Motorcycles make up a mere 2.3% of all road users in South Africa. Therefore, it’s quite possible that as a driver you rarely think about motorcycles, let alone intentionally look for them.
According to the Motorcycle Safety Institute of SA, most Motorcycle Vehicle Crashes occur in Urban traffic conditions during peak hours (6-9 am & 3-6 pm).
This is a major problem!
We need to understand that “Every motorcycle carries a Life, or two.” Yes, this could be a mom, dad, sister or brother, aunt or uncle, husband or wife, grandfather or grandmother. It could very well be someone you know!
It starts with a decision to change the way you think before you will look through all the protective gear and helmet, to see the human being on the motorcycle. Yes, it is true that some of our own behave like pigs in mud, and that inconsiderate selfish road users exist on both sides of the fence.
How can I become more Aware of Motorcyclists?
- Respect: Remember that a motorcycle is a vehicle carrying life, and they all have the same privileges you have on the road.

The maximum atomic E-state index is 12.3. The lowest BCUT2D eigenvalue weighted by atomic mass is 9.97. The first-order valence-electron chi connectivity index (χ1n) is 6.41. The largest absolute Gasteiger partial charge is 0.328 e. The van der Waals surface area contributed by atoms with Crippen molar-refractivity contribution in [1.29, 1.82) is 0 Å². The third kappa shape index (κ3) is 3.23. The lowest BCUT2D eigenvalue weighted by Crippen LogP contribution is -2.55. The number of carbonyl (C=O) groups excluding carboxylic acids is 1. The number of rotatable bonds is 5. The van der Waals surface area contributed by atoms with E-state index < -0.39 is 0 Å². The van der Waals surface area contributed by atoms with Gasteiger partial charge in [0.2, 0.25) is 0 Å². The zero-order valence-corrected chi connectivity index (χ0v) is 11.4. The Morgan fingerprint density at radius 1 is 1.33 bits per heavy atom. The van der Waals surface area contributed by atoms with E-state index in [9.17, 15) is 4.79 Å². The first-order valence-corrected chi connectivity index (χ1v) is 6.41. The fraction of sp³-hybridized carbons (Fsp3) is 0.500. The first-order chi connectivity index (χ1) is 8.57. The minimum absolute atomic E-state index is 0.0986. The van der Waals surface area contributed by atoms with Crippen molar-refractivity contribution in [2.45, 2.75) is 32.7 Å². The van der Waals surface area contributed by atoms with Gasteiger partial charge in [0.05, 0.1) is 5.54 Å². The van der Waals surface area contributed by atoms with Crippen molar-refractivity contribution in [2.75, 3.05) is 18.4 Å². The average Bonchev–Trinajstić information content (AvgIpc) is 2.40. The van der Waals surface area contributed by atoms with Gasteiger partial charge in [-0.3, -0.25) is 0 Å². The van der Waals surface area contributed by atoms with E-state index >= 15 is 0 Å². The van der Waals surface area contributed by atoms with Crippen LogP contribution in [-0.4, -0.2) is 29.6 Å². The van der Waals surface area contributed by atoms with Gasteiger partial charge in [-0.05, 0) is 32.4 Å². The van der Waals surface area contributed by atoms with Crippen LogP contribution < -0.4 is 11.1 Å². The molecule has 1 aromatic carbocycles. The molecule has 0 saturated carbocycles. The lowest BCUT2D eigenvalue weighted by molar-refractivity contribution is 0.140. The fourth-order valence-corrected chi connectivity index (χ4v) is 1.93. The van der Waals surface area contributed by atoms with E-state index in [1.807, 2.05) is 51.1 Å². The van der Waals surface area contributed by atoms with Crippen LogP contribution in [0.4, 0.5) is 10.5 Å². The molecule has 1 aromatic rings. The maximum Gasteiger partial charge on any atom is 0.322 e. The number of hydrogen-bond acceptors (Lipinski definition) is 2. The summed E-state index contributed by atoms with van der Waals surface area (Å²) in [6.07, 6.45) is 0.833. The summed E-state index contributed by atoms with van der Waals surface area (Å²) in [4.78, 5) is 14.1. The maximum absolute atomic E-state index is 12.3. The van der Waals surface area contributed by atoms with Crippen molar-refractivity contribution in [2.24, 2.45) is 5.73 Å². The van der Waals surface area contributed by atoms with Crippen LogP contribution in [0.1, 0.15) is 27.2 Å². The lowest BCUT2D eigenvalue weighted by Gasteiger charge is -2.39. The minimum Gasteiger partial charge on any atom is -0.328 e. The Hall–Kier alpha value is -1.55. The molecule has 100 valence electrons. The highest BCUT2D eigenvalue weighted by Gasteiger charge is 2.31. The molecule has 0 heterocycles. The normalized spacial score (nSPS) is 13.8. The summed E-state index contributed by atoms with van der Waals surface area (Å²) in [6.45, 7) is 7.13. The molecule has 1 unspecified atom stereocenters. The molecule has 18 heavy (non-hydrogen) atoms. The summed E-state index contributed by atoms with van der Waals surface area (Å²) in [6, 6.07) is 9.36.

- Look: Look for the motorcyclist at intersections, before turning and changing lanes. Drivers also must show extra caution at intersections. Most collisions occur when a driver fails to see a motorcyclist and turns right in front of a motorcycle.
- Anticipate: Traffic, weather, and road conditions require a motorcyclist to react differently than a driver, thus it is more difficult for you to judge and to predict cues that may require the motorcyclist to take evasive action. Predict evasive actions.
- Space: Don’t follow a motorcycle too closely; intimidation can lead to a fatal collision. Allow enough room for the motorcyclist to take evasive actions.
- Count: Now here’s a cool game you can play while driving – start counting motorcycles. You’ll be surprised how they stand out by the time you get to the 5th motorcycle.
Why didn’t I see that Motorcycle?
- Drivers tend to look for other vehicles which are a whole lot more prominent than motorcycles.
- Because of its smaller profile and unpredictable travel pattern, their visibility is compromised and their risk factor at an extreme high.
- The driver’s view of the motorcyclist is obstructed, often by the vehicle’s blind spots or other vehicles, and other elements of nature that may hide the motorcycle from clear view.
- The driver is distracted by his/her mood, other occupants, mobile phones, and traffic conditions.